Comment/Correction: Facebook friends with your doctor: good medicine or ethically ‘icky’? | The Seattle Times

Facebook friends with your doctor: good medicine or ethically 'icky'? | Local News | The Seattle Times.

This is an article where friends (and people I admire), Wendy Sue Swanson, MD ( @seattlemamadoc) , Jen Dyer, MD (@endogoddess), and Matt Handley, MD (@matthandley), discuss the use of social media by physicians.

I am also quoted, and need to make a quick correction and a comment.

The correction: the article implies that I direct the work of the 17,000 physicians of Kaiser Permanente. The correct information is that this is done by the Executive Medical Directors of the 8 Permanente Medical Groups and Group Health Physicians. I work for the umbrella organization that supports them.

The comment: Per my quote in the article:

“Our doctors email patients at home, on vacation, at work; we’ve gotten very comfortable with it,”

I feel a lot of the drive for people to be having this conversation about physicians using social media with their patients is rooted in the fact that their doctors are not accessible by e-mail (or mobile phone as is the case at both Kaiser Permanente and Group Health). If the goal, as the first sentence of the article states, is to start where patients are (a good goal), then physicians should really accelerate the use of these secure, workflow preserving, messaging tools. It’s true that when you begin to communicate with your patients outside of the medical office, you learn that they have lives outside of the medical office. Social media can be a venue for this communication, but it does not have to be the venue for this communication. What patients want is communication, not the use of a specific tool. And the corollary to all of this is that if you need to plan to communicate well with any tool.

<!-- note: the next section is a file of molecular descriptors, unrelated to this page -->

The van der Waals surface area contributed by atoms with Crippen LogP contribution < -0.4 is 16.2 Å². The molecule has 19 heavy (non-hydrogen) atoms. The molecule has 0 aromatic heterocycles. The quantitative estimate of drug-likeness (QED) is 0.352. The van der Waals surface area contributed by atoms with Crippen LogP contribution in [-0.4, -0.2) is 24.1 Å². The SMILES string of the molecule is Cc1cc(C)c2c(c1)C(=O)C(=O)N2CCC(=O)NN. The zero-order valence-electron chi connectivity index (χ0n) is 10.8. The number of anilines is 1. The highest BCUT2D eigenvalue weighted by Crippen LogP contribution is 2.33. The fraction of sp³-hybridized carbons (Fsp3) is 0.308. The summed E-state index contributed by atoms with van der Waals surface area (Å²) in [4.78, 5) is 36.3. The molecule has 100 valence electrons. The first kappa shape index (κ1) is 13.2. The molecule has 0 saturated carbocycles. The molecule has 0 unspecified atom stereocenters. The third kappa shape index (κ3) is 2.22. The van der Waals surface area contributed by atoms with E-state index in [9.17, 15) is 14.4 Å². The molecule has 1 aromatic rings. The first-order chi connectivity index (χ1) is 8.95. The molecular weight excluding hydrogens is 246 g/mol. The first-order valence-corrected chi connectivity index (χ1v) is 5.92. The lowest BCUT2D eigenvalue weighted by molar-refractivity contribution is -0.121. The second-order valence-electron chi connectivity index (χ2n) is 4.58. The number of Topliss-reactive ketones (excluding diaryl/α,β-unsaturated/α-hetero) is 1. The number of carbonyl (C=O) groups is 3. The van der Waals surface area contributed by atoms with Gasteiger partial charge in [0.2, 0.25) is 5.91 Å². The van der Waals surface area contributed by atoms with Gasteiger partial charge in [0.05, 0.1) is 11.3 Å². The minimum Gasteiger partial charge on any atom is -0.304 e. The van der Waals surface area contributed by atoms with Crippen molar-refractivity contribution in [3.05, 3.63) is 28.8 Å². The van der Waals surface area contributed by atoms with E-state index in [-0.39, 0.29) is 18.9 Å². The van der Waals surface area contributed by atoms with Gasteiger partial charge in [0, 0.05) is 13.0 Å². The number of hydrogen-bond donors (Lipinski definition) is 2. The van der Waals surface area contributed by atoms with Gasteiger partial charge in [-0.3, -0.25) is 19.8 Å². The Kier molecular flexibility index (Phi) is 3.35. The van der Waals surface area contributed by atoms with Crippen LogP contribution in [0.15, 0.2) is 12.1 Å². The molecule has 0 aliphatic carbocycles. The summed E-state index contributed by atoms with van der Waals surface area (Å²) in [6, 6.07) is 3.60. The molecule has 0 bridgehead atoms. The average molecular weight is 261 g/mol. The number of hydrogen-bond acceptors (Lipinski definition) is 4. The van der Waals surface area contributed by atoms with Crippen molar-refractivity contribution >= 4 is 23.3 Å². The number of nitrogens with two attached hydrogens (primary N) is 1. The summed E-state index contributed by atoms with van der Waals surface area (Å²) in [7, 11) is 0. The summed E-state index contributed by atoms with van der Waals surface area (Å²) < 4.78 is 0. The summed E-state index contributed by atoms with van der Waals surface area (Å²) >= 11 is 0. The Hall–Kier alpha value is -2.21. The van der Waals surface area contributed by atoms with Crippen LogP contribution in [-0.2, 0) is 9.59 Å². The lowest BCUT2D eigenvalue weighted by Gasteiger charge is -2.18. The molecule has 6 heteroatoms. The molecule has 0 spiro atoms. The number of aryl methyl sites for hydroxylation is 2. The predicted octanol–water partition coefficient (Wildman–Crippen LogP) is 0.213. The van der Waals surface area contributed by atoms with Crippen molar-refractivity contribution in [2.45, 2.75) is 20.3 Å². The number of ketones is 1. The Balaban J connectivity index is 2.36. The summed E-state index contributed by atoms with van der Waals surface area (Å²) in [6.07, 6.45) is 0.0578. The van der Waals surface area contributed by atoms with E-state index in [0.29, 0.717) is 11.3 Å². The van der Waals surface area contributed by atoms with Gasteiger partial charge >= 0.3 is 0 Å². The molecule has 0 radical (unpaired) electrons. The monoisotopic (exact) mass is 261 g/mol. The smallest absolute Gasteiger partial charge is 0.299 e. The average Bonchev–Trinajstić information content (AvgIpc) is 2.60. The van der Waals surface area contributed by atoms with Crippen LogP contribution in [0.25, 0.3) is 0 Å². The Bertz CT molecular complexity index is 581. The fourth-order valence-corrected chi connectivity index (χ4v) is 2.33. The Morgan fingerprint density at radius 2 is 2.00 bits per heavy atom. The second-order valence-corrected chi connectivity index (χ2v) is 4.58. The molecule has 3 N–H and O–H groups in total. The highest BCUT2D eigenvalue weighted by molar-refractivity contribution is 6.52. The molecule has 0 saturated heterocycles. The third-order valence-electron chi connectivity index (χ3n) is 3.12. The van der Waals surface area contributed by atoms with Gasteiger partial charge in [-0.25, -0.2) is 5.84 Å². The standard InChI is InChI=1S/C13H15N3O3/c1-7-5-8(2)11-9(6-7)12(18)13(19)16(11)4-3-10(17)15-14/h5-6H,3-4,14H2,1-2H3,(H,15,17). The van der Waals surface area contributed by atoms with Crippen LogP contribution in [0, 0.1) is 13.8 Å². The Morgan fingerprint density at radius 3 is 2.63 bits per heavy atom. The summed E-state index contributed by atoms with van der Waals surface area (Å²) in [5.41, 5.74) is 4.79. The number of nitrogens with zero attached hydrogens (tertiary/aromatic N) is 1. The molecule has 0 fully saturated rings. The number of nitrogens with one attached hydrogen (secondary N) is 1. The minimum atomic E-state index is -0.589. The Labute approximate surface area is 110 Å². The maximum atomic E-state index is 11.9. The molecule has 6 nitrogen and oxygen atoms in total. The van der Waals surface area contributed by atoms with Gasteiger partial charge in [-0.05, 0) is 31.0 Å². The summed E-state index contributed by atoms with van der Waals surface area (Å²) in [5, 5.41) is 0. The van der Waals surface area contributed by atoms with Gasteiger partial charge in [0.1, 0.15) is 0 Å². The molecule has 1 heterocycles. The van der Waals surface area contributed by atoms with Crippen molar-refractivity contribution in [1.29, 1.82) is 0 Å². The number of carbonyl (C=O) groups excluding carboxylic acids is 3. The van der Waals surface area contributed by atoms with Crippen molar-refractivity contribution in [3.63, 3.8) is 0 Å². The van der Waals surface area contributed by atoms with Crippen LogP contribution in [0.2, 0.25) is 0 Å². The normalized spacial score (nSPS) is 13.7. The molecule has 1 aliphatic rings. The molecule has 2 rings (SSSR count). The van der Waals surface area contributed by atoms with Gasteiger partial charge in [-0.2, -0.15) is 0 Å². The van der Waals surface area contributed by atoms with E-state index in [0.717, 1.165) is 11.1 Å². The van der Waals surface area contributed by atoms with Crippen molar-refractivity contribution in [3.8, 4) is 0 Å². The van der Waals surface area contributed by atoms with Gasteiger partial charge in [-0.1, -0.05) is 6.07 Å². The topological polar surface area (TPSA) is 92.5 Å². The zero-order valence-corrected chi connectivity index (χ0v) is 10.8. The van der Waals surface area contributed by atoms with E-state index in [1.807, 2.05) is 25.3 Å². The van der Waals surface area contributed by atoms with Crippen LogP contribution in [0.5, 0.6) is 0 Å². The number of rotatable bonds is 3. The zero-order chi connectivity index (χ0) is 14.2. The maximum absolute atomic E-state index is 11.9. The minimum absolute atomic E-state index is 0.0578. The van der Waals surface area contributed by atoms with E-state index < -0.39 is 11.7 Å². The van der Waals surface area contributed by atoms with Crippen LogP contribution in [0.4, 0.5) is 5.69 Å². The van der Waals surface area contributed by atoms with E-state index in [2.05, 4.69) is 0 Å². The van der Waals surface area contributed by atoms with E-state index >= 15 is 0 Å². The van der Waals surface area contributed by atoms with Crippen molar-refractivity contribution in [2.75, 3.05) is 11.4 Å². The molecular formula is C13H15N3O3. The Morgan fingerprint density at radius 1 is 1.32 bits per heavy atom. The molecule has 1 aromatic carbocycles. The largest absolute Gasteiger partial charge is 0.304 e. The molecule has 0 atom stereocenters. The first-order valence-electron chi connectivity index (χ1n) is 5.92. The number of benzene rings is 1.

Meanwhile, in the first half of 2012, 6,781,595 secure emails were sent to physicians and other clinicians at Kaiser Permanente. Speaking of communication, 3,202,548 messages were initiated by physicians and clinicians to patients.

In the end, I think we are all saying the same thing, which is that patients deserve high quality communication with their physicians, and no physician hopes to communicate poorly with their patients. There are tools that exist today to allow this to happen well at the same time we explore how friending, following, and other new types of relationships interact with the patient-physician relationship. No need to wait!

Hope this helps, questions and comments welcome.


Ted Eytan, MD